17 people with COVID-19 in Ghana recover – GHS
Seventeen (17) people who contracted the COVID-19 in Ghana have fully recovered and discharged, Dr. Patrick Aboagye, Director-General of the Ghana Health Service has revealed.
According to him, the 17 people after weeks of treatment have tested negative twice, a benchmark that is used to declare an infected person fully recovered after contracting the deadly disease.
He also stated that 66 people of the people who were infected with the killer bug have tested negative once and are awaiting their final test for them to be declared fit for discharge.
He revealed that currently, only two people of the 566 people infected with the disease are in critical condition.
Ghana has 566 cases of the disease with eight deaths. So far over 110, 000 people have been killed by the disease globally and with almost 2million people infected.
Meanwhile, the Executive Board of the International Monetary Fund (IMF) has approved the disbursement of US$1 billion to be drawn under the Rapid Credit Facility to help Ghana’s COVID-19 fight.
According to the IMF, the COVID-19 pandemic is already impacting Ghana severely. Growth is slowing down, financial conditions have tightened, and the exchange rate is under pressure.
A statement by the IMF added that the authorities have timely and proactively responded to contain the spread of the COVID-19 pandemic in Ghana and support affected households and firms.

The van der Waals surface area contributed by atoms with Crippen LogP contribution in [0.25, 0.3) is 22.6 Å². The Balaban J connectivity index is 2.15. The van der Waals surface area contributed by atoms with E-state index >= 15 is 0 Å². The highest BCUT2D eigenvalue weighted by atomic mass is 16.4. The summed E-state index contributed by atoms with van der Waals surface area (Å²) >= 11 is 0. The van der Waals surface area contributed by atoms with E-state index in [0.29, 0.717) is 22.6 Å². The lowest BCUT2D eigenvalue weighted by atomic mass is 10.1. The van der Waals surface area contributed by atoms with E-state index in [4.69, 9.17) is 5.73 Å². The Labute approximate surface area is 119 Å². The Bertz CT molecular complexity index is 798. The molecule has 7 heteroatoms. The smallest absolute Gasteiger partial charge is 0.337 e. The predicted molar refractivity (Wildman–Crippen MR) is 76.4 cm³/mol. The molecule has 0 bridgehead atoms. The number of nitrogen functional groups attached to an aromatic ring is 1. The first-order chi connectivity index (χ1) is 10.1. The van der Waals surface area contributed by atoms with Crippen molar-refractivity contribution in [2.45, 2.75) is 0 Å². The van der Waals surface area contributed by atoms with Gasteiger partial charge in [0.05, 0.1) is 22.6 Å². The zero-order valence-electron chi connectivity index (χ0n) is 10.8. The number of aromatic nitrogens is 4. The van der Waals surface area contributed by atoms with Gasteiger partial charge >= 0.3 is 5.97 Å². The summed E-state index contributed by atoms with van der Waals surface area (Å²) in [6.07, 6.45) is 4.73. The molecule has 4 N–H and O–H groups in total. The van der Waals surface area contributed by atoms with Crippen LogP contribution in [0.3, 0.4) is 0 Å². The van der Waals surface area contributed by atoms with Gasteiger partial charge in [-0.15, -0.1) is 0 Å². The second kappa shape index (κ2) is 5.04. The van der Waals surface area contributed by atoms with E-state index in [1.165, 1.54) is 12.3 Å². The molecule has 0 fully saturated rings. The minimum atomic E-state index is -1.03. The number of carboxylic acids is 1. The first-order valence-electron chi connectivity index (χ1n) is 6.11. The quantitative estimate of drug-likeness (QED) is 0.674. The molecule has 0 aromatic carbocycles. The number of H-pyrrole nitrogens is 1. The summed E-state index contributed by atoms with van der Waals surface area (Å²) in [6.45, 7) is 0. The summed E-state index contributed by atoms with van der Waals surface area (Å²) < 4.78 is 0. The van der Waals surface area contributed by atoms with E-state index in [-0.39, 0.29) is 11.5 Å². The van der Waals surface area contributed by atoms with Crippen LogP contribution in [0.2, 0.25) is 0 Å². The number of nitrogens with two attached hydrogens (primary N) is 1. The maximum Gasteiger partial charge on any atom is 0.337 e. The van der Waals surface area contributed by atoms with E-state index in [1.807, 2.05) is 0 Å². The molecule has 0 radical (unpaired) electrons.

“The Executive Board of the International Monetary Fund (IMF) today approved the disbursement of SDR 738 million (about US$1 billion) to be drawn under the Rapid Credit Facility (RCF). The disbursement will help address the urgent fiscal and balance of payments needs that Ghana is facing, improve confidence, and catalyze support from other development partners.2
“The IMF continues to monitor Ghana’s situation closely and stands ready to provide policy advice and further support as needed…the uncertain dynamics of the pandemic creates significant risks to the macroeconomic outlook. Ghana continues to be classified at high risk of debt distress. The authorities remain committed to policies consistent with strong growth, rapid poverty reduction, and macroeconomic stability over the medium-term.
“Additional support from other development partners will be required and critical to close the remaining external financing gap and ease budget constraints.”